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Given that Shakespeare's play Richard III is a very dark play, readers can only see flashes of humor and only when paying very close attention to the details of the dialogue.
In Act I (scene 5), the murderers are speaking about killing Clarence. When discussing the murder, one asks the other if they should kill him while he sleeps or not. The other murderer sates that Clarence would call him a coward if he were to kill him while Clarence is sleeping.
This can be seen as humorous given the fact that the murderers are worried that Clarence will call them cowards if they kill him while sleeping. Instead of being concerned with being called cowards, the murderers should be worried about committing the murder itself.
Outside of this example, sarcasm runs rampant throughout the play.
Richard's ability to laugh and make fun of himself, but also there are various examples of how he ridicules those who foolishly place confidence in him.
For example, you might like to consider the way in which dramatic irony adds to the humour of the play. For example, in Act I scene 1, Richard makes many kind and caring comments to his brother Clarence as he is being taken to prison, even though we know that Richard is actually the one responsible for Clarence being locked up in the first place.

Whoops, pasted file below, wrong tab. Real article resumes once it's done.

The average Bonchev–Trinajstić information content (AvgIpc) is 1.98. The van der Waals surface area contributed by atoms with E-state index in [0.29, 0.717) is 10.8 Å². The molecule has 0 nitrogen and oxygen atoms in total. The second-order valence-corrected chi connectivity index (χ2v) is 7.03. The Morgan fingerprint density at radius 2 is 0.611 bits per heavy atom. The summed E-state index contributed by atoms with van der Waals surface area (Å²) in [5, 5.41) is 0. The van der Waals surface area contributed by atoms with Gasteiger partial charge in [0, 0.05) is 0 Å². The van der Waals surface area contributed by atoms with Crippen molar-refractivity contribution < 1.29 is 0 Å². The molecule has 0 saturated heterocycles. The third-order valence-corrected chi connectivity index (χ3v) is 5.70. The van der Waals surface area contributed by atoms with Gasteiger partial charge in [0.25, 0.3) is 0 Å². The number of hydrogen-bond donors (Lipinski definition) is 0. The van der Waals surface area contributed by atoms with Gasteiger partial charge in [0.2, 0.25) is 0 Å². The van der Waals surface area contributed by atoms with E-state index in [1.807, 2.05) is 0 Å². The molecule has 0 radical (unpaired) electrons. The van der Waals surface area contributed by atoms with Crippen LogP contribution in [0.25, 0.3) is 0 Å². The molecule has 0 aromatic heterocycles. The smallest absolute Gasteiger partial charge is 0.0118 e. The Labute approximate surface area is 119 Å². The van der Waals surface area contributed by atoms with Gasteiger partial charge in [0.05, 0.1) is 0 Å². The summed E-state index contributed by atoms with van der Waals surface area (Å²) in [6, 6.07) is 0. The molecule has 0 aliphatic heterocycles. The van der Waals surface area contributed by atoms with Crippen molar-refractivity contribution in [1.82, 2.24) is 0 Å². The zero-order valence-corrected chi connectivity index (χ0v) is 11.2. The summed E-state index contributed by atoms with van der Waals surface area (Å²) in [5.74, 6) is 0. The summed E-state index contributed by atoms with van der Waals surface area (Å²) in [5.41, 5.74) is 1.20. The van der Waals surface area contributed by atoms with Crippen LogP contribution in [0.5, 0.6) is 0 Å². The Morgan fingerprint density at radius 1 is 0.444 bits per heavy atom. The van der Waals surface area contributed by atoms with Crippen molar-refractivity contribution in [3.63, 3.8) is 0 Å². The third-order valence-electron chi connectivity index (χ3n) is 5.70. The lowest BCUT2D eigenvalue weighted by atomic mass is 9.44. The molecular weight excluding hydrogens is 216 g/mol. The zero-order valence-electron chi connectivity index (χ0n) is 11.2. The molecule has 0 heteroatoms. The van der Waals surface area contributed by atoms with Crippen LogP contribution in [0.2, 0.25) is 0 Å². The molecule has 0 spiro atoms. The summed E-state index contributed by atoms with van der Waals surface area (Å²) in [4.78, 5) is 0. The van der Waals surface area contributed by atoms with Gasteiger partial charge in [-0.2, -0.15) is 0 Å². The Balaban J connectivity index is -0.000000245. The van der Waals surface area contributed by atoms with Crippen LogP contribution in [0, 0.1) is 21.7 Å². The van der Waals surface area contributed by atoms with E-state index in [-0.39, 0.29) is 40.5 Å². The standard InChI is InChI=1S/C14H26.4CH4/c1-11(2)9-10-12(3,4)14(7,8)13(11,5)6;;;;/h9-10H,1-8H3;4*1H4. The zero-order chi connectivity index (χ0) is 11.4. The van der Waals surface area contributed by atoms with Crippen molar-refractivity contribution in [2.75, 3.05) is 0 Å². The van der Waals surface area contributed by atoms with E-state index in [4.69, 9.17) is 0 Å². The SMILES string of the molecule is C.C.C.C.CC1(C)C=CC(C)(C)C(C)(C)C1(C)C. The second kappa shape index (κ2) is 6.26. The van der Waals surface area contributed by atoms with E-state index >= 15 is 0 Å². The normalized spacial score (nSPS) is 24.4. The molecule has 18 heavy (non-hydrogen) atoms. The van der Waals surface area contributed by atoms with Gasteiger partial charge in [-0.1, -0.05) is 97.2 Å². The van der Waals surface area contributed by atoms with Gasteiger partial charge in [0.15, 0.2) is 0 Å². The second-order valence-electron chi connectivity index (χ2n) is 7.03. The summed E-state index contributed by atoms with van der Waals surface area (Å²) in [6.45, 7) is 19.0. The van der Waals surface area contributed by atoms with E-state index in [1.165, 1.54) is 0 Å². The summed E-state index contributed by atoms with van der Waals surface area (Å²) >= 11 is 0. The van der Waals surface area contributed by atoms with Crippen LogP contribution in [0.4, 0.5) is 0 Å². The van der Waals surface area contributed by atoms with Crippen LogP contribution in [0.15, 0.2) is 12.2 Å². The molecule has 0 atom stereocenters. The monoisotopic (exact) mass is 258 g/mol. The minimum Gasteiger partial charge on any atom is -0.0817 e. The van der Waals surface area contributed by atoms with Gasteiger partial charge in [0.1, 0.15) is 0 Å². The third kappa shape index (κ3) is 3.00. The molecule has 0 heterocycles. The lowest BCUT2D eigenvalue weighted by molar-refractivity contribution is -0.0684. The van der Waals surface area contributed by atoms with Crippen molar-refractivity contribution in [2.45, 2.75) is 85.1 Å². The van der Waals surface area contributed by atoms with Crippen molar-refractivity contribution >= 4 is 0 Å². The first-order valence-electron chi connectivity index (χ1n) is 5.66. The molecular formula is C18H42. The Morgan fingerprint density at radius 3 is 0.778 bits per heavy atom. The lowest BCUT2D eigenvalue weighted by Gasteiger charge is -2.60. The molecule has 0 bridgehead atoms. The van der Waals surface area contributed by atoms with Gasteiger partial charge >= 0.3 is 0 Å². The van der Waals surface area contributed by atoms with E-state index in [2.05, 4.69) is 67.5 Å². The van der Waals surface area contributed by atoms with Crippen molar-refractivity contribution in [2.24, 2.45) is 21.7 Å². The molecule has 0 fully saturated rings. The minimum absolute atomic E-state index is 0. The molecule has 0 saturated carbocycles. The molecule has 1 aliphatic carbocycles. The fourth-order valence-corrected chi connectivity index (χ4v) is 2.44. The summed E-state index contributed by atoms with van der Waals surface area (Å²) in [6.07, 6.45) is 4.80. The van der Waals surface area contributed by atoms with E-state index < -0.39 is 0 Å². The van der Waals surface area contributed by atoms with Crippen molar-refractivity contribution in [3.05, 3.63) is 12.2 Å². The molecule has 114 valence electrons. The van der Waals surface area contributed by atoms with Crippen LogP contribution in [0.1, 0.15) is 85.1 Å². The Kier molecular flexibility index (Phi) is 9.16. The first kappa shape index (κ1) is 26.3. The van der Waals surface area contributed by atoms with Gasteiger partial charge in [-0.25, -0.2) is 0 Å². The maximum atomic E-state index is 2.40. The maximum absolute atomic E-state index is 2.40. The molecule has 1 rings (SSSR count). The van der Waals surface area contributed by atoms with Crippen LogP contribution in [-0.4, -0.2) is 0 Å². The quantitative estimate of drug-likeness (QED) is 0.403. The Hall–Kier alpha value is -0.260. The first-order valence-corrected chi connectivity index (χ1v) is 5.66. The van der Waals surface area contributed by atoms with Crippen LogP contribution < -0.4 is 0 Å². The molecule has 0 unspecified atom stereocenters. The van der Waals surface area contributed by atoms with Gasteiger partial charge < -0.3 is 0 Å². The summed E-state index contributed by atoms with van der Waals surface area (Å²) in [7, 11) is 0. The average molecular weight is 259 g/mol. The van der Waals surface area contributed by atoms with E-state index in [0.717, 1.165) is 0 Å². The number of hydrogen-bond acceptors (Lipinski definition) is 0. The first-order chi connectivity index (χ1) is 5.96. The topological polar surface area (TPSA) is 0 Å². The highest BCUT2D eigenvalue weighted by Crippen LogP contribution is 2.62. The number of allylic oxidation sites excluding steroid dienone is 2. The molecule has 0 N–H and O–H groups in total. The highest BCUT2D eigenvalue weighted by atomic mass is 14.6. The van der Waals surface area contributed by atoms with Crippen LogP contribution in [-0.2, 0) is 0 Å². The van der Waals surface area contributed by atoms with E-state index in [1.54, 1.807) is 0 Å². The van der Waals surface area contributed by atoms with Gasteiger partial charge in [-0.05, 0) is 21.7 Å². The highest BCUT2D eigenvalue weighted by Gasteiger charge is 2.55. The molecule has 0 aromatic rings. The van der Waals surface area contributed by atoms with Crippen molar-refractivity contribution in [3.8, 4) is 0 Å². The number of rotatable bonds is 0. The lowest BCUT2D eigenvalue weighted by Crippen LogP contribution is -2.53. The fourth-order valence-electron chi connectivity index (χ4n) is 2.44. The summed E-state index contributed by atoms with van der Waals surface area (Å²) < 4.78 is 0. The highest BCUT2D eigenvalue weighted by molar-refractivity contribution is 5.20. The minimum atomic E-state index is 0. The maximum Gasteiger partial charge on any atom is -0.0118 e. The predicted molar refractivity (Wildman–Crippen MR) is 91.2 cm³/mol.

Secondly, parody is used by Richard at various stages to poke fun at someone or something that is meant to be treated with a serious attitude. This is perhaps most clearly seen when Richard parodies both himself and Anne following the success of his romantic overtures. Note how he makes fun of himself in the following lines from Act I scene 2:
I'll be at charges for a looking-glass,
And entertain a score or two of tailors
To study fashions to adorn my body.
Richard, therefore, although he is a figure of evil, is nonetheless somebody who manages to present an often grimly humorous take on what happens in the play and his own conduct, even being willing to make fun of himself to add to the comedy.
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